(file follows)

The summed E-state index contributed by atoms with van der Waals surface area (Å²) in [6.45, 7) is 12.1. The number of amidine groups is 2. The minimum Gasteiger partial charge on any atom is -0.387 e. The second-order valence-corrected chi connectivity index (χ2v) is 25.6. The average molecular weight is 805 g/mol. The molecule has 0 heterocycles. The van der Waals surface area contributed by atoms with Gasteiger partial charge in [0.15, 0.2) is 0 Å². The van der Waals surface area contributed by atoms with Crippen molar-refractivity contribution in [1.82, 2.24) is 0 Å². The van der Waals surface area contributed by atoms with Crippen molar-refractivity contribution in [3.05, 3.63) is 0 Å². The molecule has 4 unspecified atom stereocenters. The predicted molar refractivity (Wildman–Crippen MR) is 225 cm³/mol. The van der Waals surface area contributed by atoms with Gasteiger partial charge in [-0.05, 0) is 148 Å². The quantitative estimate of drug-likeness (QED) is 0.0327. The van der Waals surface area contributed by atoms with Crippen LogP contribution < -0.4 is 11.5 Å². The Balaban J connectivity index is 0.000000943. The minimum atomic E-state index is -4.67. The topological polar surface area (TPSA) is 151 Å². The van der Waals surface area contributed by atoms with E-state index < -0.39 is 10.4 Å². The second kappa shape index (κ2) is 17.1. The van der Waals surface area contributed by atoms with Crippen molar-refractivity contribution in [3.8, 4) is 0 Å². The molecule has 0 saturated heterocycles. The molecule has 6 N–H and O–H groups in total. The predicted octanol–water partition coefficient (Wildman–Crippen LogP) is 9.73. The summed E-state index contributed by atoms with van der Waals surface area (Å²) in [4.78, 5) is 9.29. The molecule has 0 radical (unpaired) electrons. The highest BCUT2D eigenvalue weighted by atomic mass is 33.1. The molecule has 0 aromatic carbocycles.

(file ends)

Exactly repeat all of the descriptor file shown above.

The summed E-state index contributed by atoms with van der Waals surface area (Å²) in [6.45, 7) is 12.1. The number of amidine groups is 2. The minimum Gasteiger partial charge on any atom is -0.387 e. The second-order valence-corrected chi connectivity index (χ2v) is 25.6. The average molecular weight is 805 g/mol. The molecule has 0 heterocycles. The van der Waals surface area contributed by atoms with Gasteiger partial charge in [0.15, 0.2) is 0 Å². The van der Waals surface area contributed by atoms with Crippen molar-refractivity contribution in [1.82, 2.24) is 0 Å². The van der Waals surface area contributed by atoms with Crippen molar-refractivity contribution in [3.05, 3.63) is 0 Å². The molecule has 4 unspecified atom stereocenters. The predicted molar refractivity (Wildman–Crippen MR) is 225 cm³/mol. The van der Waals surface area contributed by atoms with Gasteiger partial charge in [-0.05, 0) is 148 Å². The quantitative estimate of drug-likeness (QED) is 0.0327. The van der Waals surface area contributed by atoms with Crippen LogP contribution < -0.4 is 11.5 Å². The Balaban J connectivity index is 0.000000943. The minimum atomic E-state index is -4.67. The topological polar surface area (TPSA) is 151 Å². The van der Waals surface area contributed by atoms with E-state index < -0.39 is 10.4 Å². The second kappa shape index (κ2) is 17.1. The van der Waals surface area contributed by atoms with Crippen molar-refractivity contribution in [3.8, 4) is 0 Å². The molecule has 0 saturated heterocycles. The molecule has 6 N–H and O–H groups in total. The predicted octanol–water partition coefficient (Wildman–Crippen LogP) is 9.73. The summed E-state index contributed by atoms with van der Waals surface area (Å²) in [4.78, 5) is 9.29. The molecule has 0 radical (unpaired) electrons. The highest BCUT2D eigenvalue weighted by atomic mass is 33.1. The molecule has 0 aromatic carbocycles.